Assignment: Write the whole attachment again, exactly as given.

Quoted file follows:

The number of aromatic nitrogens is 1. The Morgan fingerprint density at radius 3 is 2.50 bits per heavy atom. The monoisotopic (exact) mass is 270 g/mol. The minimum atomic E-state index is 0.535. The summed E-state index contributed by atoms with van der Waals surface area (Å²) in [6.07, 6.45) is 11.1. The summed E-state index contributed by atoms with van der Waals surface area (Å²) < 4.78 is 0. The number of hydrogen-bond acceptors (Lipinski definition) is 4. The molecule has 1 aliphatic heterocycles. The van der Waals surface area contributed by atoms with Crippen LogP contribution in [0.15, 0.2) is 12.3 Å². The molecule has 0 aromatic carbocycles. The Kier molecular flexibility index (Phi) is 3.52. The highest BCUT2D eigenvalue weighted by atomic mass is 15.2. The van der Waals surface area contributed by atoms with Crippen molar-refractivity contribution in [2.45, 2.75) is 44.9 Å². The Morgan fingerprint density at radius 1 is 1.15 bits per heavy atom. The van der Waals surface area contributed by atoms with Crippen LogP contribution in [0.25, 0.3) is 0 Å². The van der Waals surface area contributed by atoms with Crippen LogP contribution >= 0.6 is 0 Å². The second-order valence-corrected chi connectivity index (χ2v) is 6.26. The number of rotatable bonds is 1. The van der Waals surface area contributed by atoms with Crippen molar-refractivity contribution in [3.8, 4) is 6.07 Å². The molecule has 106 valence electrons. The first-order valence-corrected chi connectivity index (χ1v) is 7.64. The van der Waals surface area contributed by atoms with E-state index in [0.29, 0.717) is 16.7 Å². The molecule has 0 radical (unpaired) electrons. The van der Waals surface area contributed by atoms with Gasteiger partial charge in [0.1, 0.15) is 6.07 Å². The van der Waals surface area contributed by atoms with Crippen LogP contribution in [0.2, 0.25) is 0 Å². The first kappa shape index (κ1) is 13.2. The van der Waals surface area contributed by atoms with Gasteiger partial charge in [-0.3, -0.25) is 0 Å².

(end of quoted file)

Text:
The number of aromatic nitrogens is 1. The Morgan fingerprint density at radius 3 is 2.50 bits per heavy atom. The monoisotopic (exact) mass is 270 g/mol. The minimum atomic E-state index is 0.535. The summed E-state index contributed by atoms with van der Waals surface area (Å²) in [6.07, 6.45) is 11.1. The summed E-state index contributed by atoms with van der Waals surface area (Å²) < 4.78 is 0. The number of hydrogen-bond acceptors (Lipinski definition) is 4. The molecule has 1 aliphatic heterocycles. The van der Waals surface area contributed by atoms with Crippen LogP contribution in [0.15, 0.2) is 12.3 Å². The molecule has 0 aromatic carbocycles. The Kier molecular flexibility index (Phi) is 3.52. The highest BCUT2D eigenvalue weighted by atomic mass is 15.2. The van der Waals surface area contributed by atoms with Crippen molar-refractivity contribution in [2.45, 2.75) is 44.9 Å². The Morgan fingerprint density at radius 1 is 1.15 bits per heavy atom. The van der Waals surface area contributed by atoms with Crippen LogP contribution in [0.25, 0.3) is 0 Å². The van der Waals surface area contributed by atoms with Crippen LogP contribution >= 0.6 is 0 Å². The second-order valence-corrected chi connectivity index (χ2v) is 6.26. The number of rotatable bonds is 1. The van der Waals surface area contributed by atoms with Crippen molar-refractivity contribution in [3.8, 4) is 6.07 Å². The molecule has 106 valence electrons. The first-order valence-corrected chi connectivity index (χ1v) is 7.64. The van der Waals surface area contributed by atoms with E-state index in [0.29, 0.717) is 16.7 Å². The molecule has 0 radical (unpaired) electrons. The van der Waals surface area contributed by atoms with Gasteiger partial charge in [0.1, 0.15) is 6.07 Å². The van der Waals surface area contributed by atoms with Crippen LogP contribution in [0.2, 0.25) is 0 Å². The first kappa shape index (κ1) is 13.2. The van der Waals surface area contributed by atoms with Gasteiger partial charge in [-0.3, -0.25) is 0 Å².